Over Five Years, Lightning Sparks More Than $1 Billion in Homeowner Claims



60,000+ policyholders received more than $1 billion in lightning-related homeowner insurance payouts in 2021, with California alone accounting for $522 million, or 40% of the total ($1 billion) paid out to lightning-related claims.


Using data from national insurance claims, the Triple-I discovered:


While the overall value of claims decreased by more than 36% from 2020 to 2021, it grew by more than 43% from 2017 to more than $1.3 billion;


Between 2020 and 2021, the average number of lightning-related homeowner insurance claims in the US decreased by more than 15%, continuing a decline that has been ongoing since 2017 by more than 28%;


Moreover, the average cost per claim decreased by 25% from 2020 (from 28,885 to 21,578), but the five-year trend reveals a double-digit increase to $21,578 from $10,781 in the average cost per claim.



The average cost per claim fluctuates from year to year, but Triple-I highlighted that it has been especially high in the last two years due to lightning fires around the nation.


The fire at the CZU August Complex in California, which was started by lightning, contributed to the disproportionate 2020 insured loss payout number nationally.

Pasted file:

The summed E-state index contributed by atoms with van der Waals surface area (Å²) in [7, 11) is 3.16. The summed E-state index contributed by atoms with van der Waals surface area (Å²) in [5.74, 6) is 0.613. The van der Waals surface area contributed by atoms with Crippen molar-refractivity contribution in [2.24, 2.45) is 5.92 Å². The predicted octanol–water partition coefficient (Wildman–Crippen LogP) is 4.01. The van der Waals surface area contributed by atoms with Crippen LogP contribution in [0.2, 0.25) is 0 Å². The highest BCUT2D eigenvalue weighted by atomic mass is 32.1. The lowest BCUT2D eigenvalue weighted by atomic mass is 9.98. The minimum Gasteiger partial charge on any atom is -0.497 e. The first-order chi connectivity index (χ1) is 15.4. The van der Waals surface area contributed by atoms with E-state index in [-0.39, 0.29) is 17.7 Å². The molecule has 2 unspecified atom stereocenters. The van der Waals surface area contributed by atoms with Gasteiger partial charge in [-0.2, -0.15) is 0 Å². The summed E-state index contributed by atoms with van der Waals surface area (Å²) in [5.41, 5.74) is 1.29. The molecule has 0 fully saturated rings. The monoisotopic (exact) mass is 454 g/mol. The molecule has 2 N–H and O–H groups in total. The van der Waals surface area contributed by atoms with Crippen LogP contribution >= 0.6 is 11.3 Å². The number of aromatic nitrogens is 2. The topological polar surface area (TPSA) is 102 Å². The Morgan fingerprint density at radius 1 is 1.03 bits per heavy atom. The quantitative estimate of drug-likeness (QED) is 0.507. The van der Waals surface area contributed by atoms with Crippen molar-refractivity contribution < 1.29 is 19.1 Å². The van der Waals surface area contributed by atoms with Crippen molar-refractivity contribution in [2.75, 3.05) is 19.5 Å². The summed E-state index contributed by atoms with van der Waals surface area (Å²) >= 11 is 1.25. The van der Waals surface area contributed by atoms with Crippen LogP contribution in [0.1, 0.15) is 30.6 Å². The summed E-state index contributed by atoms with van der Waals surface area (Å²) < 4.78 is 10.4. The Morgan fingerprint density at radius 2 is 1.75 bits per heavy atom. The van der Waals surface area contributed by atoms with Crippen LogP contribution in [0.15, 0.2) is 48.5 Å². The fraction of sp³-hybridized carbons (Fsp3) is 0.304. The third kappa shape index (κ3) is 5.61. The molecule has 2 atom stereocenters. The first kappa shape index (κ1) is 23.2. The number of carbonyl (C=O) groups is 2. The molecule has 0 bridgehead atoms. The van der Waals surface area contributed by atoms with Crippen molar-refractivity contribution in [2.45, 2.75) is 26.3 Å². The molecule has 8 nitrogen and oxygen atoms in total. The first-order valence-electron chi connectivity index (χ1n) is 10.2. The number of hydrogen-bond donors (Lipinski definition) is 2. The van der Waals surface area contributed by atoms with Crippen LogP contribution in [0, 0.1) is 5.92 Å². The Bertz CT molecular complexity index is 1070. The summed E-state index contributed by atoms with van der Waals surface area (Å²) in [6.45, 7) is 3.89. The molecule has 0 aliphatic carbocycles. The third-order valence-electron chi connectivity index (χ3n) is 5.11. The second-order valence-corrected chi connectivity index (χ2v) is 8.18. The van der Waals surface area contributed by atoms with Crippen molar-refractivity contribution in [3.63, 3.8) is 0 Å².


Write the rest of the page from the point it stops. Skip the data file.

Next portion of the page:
At least one person died as a result of the several fires that affected the counties of Santa Cruz and San Mateo.

Due to lighting, a wildfire is now being fought in Alaska’s southwest region.


Lightning can seriously harm phones, phone systems, electrical fixtures, computers, computers, and equipment, in addition to starting devastating fires. It can also seriously harm the electrical foundation of a home.

The subsequent damage could be far worse than the homeowner anticipates.

Price increases for gadgets and appliances are also being caused by supply-chain delays.


Florida, the state with the most thunderstorms, continued to lead the nation in 2021 with 5,339 lightning claims, followed by Texas, Georgia, and California.

The second year that lightning claims started to affect California, the Golden State had the highest average cost per claim with 3,381 claims, coming in at $154,574.